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Polymerization shrinkage of conventional resin-based composites can cause cuspal deflection and be associated with enamel cracking, cusp or tooth fracture, and changes in occlusion. High-viscosity bulk-fill resin composites may produce less cuspal deflection than a conventional incrementally placed resin composite.

Fluorescent camera caries detectors can be used to assess the effectiveness of resin infiltration in improving the optic properties of white spot lesions. Clinicians can use a fluorescent camera to demonstrate early lesions to patients.

Short curing times of 10-20 seconds may be insufficient for an optimal polymerization, especially under nonideal clinical conditions (eg, variable distance and angulation of the curing unit tip).

Fiber-reinforced fixed dental prosthesis using the direct restorative technique may be accomplished with ideal contours and tooth morphology when a proper material selection and a step-by-step protocol is followed. This option becomes useful as an interim restoration in many clinical situations.

A polished/smooth surface is mandatory for maintaining clinical health of restored teeth. However, this review depicts the absence of reliable data that characterize and elucidate the mechanism related to the effect of surface properties on bacterial adhesion/biofilm formation.



Translucent zirconia has become esthetic, make it a viable alternative for the manufacturing of ultrathin veneers.


Repairing defective composite resin and amalgam restorations is a safe and effective treatment that might increase restoration longevity.

Infiltration anesthesia over the midpoint of the line connecting the root apexes of two adjacent teeth causes less reduction of pulpal blood flow.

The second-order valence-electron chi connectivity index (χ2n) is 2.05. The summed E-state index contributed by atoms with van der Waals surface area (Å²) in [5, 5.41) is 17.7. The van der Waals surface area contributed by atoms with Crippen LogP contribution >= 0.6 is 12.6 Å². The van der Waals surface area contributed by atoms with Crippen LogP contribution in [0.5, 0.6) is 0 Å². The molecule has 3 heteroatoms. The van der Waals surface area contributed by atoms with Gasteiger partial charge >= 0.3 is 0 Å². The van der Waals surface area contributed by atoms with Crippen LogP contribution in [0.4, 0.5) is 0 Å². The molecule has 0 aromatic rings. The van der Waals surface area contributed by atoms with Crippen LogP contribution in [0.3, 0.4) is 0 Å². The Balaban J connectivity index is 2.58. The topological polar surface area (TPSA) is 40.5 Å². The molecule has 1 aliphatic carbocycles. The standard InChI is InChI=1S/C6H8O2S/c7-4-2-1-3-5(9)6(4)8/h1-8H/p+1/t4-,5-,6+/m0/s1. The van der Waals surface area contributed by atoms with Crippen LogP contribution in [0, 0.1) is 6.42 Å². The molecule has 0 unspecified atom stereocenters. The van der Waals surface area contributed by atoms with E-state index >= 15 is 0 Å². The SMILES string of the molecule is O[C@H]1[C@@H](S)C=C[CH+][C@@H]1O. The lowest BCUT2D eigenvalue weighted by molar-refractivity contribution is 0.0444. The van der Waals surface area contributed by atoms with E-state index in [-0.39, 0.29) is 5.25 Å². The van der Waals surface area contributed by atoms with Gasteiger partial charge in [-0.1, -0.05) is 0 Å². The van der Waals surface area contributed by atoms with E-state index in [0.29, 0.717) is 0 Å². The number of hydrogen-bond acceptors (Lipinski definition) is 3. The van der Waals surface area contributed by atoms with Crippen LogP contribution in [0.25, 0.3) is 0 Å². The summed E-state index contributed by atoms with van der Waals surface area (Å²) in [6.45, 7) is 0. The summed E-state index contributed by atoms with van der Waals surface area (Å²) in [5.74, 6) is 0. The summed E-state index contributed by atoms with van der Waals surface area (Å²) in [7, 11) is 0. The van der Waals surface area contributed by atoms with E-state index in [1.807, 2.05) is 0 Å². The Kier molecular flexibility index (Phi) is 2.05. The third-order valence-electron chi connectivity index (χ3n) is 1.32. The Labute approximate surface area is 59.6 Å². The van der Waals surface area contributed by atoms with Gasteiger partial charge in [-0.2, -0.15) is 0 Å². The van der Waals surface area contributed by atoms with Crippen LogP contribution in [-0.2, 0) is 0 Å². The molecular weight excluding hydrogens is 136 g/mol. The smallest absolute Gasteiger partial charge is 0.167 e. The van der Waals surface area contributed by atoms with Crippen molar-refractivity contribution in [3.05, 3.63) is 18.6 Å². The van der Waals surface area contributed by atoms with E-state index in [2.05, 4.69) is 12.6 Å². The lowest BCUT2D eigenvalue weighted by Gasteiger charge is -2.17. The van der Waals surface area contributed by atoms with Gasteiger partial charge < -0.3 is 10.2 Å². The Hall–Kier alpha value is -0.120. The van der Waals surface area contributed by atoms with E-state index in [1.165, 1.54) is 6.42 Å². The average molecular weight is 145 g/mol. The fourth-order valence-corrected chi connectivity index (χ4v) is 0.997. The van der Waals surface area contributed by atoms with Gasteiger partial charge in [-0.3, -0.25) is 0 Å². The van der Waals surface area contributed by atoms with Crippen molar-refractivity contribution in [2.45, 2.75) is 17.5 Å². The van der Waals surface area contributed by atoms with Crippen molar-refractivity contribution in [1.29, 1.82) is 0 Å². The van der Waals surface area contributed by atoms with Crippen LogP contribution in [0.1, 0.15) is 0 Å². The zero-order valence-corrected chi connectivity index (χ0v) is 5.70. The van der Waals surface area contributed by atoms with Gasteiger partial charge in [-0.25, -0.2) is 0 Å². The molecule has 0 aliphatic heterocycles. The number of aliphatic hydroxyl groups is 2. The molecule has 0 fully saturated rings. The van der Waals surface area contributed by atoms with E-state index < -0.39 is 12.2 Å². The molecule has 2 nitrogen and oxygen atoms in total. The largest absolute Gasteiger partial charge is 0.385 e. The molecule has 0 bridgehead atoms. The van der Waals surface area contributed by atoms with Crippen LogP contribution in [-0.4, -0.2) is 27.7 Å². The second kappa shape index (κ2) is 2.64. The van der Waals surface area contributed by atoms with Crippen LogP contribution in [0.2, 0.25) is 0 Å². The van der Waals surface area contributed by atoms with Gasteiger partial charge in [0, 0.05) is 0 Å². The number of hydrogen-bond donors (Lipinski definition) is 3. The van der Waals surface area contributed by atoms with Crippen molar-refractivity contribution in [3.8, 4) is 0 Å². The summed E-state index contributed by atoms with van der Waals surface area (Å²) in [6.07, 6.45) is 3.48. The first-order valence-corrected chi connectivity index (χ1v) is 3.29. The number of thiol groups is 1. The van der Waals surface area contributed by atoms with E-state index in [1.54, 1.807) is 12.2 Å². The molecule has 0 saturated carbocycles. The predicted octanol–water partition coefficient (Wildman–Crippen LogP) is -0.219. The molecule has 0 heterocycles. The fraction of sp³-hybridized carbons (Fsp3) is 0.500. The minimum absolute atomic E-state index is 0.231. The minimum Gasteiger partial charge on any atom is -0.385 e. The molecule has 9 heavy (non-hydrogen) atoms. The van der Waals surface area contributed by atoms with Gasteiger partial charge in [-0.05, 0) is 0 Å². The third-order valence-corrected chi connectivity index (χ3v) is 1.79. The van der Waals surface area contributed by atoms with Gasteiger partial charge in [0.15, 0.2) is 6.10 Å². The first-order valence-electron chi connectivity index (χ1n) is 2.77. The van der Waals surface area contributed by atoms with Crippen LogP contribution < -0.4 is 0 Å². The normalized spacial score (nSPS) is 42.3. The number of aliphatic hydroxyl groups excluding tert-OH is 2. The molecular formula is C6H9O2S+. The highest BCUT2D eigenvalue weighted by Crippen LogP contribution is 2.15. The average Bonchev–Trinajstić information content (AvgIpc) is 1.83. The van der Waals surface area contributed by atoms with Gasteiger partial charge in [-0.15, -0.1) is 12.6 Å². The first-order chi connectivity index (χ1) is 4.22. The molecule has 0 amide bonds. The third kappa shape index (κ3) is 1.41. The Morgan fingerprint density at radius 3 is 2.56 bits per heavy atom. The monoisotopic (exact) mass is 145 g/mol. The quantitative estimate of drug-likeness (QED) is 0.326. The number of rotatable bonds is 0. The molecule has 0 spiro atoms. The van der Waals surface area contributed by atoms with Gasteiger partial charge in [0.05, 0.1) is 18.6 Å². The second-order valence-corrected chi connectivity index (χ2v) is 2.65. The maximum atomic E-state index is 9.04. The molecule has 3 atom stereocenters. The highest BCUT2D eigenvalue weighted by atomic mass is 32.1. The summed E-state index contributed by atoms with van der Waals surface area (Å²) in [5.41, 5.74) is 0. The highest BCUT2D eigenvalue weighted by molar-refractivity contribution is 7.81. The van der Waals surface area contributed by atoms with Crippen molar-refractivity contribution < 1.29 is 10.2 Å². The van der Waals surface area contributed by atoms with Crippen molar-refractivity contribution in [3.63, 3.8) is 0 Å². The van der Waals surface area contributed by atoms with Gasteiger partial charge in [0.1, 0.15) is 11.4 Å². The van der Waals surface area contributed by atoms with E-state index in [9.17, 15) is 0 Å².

Use of a hybrid light (laser/LED) for in-office dental bleaching shows the same degree of color change with lower bleaching time and sensitivity compared with conventional in-office bleaching.


Thanks to new composite resins and dental ceramics, an excellent esthetic may be clinically combined with outstanding functional features in terms of their wear behavior, which proved to be very similar to that of the well-known traditional gold alloys.

Vital tooth bleaching with 10% carbamide peroxide or 40% hydrogen peroxide increased both the surface roughness and biofilm formation on resin composite and resin-modified glass ionomer cement restorative materials, suggesting that existing restorations should be polished or replaced after bleaching.

The use of NaOCl at the interface of resin and eroded dentin may be a viable alternative to minimize the degradation of the etch-and-rinse and self-etch resin−dentin interfaces.

Light curing of pulp-capping materials caused deformation of pulpal dentin and increased pulpal temperature by light curing and exotherm effects. The use of Vitrebond or Ultra-Blend Plus in deep cavities resulted in better performance through a combination of high degree of cure, lower temperature, and dentin strain.

The biomechanical performance of composite resins is strongly influenced by the type of cavity preparation used. Using flat surface preparation to test different composite types may underestimate the effect of C-factor, stress, and shrinkage of composite resins.

Silica-based glass ceramics restorations achieve clinically acceptable, enamel-like roughness and gloss by either glazing or manual finishing and polishing. The latter can be considered an adequate procedure, comparable to furnace-based restorations, and this is noteworthy for chairside monolithic restorations.

Glycolic acid is a mild etchant that effectively etches enamel and dentin surfaces, a necessary step to successfully placing dental adhesive restorations.


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